Johannesburg is threatening to sideline informal waste pickers

Why it’s a bad idea.
Waste reclaimers do a far more effective job of collecting waste for recycling in Johannesburg. Getty Images

Like all cities in the world, Johannesburg, South Africa’s commercial capital, has a waste management problem. In 2018/19, more than 290 000 tonnes of waste was illegally dumped in neighbourhoods across the city. Illegal dumping will likely increase, as the four legal landfills will be full in less than three years.

Various efforts have been made over the years to try and manage the problems better.

A contentious, and politically sensitive issue in all of these efforts has been the role of waste reclaimers, the informal actors who earn a living by salvaging and selling recyclables.

Like their counterparts across the country, reclaimers in Johannesburg play a crucial role in waste management and recycling. According to the Council for Scientific and Industrial Research, reclaimers collect 80%-90% of all used packaging and paper that is recycled. They also save municipalities up to R748 million a year in landfill space. Without them, South Africa’s recycling economy would not exist, and Johannesburg’s landfills would have closed long ago.

Pikitup, the private company created by the City to provide municipal waste management services, only started promoting recycling just over a decade ago. Instead of partnering with the real recycling experts, reclaimers, Pikitup designs charity-style projects for them and gives the official recycling work to unemployed people with no experience in the sector and private companies.

In mid-2018, Pikitup started a separation at source pilot project that pays two private companies to collect recyclables separated from trash by residents in some suburbs.

Now the city wants “affluent” households to pay a new R50 monthly recycling levy to extend the pilot.

But evidence from my three-year research project shows that Pikitup’s pilot has failed to collect significant amounts of recyclables. It has also been far from cost-effective. And it has profoundly negative consequences for reclaimers.

Unintended consequences

There are approximately 8000 reclaimers in Johannesburg. Some have been collecting recyclables for more than 30 years and there are families with several generations of reclaimers.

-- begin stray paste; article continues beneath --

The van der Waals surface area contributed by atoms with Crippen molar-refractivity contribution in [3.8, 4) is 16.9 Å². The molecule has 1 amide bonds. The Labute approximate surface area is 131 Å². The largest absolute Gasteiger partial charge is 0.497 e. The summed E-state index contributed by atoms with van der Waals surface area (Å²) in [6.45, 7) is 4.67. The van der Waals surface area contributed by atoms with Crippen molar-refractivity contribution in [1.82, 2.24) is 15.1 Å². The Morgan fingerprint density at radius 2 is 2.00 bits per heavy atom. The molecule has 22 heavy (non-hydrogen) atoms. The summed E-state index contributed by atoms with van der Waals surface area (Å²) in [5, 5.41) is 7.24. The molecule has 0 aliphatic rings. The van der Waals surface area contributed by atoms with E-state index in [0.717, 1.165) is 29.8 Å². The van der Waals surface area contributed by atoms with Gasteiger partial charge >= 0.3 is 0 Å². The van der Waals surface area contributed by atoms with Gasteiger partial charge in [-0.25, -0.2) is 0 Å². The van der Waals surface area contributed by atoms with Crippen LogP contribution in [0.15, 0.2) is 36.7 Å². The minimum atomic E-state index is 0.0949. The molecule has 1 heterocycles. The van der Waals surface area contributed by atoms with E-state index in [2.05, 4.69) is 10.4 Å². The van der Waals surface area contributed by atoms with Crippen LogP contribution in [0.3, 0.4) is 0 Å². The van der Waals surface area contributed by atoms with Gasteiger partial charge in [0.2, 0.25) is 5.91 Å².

Working with 13 post-graduate students, my research project interviewed and surveyed reclaimers, residents and officials to see how they were
affected by Pikitup’s recycling programmes between 2016 and 2019.

We found that Pikitup’s pilot had a number of negative consequences.

As the contracted companies started collecting the same materials that reclaimers depended on, reclaimers struggled to access recyclables, which decreased their incomes. It also led to increased harassment as reclaimers were accused by residents and security of “stealing” Pikitup’s bags.

The pilot also made life harder for reclaimers in other ways. They had to start sleeping in suburban parks to get to the materials before the private recycling trucks arrived, as otherwise there would be nothing to collect and their children would go hungry.

Poor track record

Pikitup’s approach to recycling has a poor track record.

In 2018/2019, the most recent year for which Pikitup has released complete data, Pikitup planned to collect 50 000 tonnes of recyclables. It then lowered the goal to 32 550 tonnes, but still missed this new target by about 6500 tonnes.

In the first 12 months of Pikitup’s separation at source pilot – which the levy is set to expand – an internal Pikitup presentation reported that Pikitup diverted only 27 277 tonnes of recyclables.

This is only a fraction of what reclaimers divert in a year. Data from a “resident-reclaimer” recycling pilot project led by the African Reclaimers Organisation in two Johannesburg suburbs shows that participating reclaimers collect an average of 128.18 kgs per day. If the City’s approximately 8000 reclaimers salvage similar amounts, they need a mere 27 days to divert as many tonnes of recyclables as Pikitup did in the first year of the City’s pilot.

While the companies in Pikitup’s pilot only collect bags of separated materials, reclaimers in the African Reclaimers Organisation pilot do the same, but also continue to salvage recyclables from rubbish bins. They do this because many residents still throw away recyclables. As a result, reclaimers provide a more effective service, because they ensure that recyclables that residents put in the trash don’t end up at landfills. And they do it for free.